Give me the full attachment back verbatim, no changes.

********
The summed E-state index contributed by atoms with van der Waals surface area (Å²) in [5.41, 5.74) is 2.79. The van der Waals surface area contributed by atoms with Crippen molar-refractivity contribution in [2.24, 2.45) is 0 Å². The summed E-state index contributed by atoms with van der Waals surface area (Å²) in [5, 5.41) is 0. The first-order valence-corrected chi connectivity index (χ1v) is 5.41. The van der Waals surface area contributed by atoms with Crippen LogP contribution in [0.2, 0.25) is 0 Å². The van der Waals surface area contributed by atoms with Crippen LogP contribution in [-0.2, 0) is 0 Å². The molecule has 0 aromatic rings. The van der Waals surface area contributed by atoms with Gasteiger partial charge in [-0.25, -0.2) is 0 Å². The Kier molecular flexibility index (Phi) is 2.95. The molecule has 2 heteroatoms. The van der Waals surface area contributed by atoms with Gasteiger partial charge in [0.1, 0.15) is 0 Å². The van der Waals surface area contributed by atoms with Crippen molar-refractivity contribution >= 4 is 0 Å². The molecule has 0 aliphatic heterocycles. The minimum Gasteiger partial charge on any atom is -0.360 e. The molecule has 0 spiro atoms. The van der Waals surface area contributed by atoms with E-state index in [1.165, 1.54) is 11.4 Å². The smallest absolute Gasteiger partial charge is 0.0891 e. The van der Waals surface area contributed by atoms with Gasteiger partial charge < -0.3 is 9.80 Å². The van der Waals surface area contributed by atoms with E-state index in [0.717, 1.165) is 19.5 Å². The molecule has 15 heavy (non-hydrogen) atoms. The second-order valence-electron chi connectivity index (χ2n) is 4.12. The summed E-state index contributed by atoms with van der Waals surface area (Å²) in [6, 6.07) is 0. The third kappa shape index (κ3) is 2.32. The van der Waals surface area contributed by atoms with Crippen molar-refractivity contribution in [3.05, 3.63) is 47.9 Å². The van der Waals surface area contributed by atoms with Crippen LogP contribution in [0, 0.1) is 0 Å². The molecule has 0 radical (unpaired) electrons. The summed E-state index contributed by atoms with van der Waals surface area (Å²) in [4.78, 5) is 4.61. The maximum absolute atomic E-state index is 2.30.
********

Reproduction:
The summed E-state index contributed by atoms with van der Waals surface area (Å²) in [5.41, 5.74) is 2.79. The van der Waals surface area contributed by atoms with Crippen molar-refractivity contribution in [2.24, 2.45) is 0 Å². The summed E-state index contributed by atoms with van der Waals surface area (Å²) in [5, 5.41) is 0. The first-order valence-corrected chi connectivity index (χ1v) is 5.41. The van der Waals surface area contributed by atoms with Crippen LogP contribution in [0.2, 0.25) is 0 Å². The van der Waals surface area contributed by atoms with Crippen LogP contribution in [-0.2, 0) is 0 Å². The molecule has 0 aromatic rings. The van der Waals surface area contributed by atoms with Gasteiger partial charge in [-0.25, -0.2) is 0 Å². The Kier molecular flexibility index (Phi) is 2.95. The molecule has 2 heteroatoms. The van der Waals surface area contributed by atoms with Gasteiger partial charge in [0.1, 0.15) is 0 Å². The van der Waals surface area contributed by atoms with Crippen molar-refractivity contribution >= 4 is 0 Å². The molecule has 0 aliphatic heterocycles. The minimum Gasteiger partial charge on any atom is -0.360 e. The molecule has 0 spiro atoms. The van der Waals surface area contributed by atoms with E-state index in [1.165, 1.54) is 11.4 Å². The smallest absolute Gasteiger partial charge is 0.0891 e. The van der Waals surface area contributed by atoms with Gasteiger partial charge < -0.3 is 9.80 Å². The van der Waals surface area contributed by atoms with E-state index in [0.717, 1.165) is 19.5 Å². The molecule has 15 heavy (non-hydrogen) atoms. The second-order valence-electron chi connectivity index (χ2n) is 4.12. The summed E-state index contributed by atoms with van der Waals surface area (Å²) in [6, 6.07) is 0. The third kappa shape index (κ3) is 2.32. The van der Waals surface area contributed by atoms with Crippen molar-refractivity contribution in [3.05, 3.63) is 47.9 Å². The van der Waals surface area contributed by atoms with Crippen LogP contribution in [0, 0.1) is 0 Å². The molecule has 0 radical (unpaired) electrons. The summed E-state index contributed by atoms with van der Waals surface area (Å²) in [4.78, 5) is 4.61. The maximum absolute atomic E-state index is 2.30.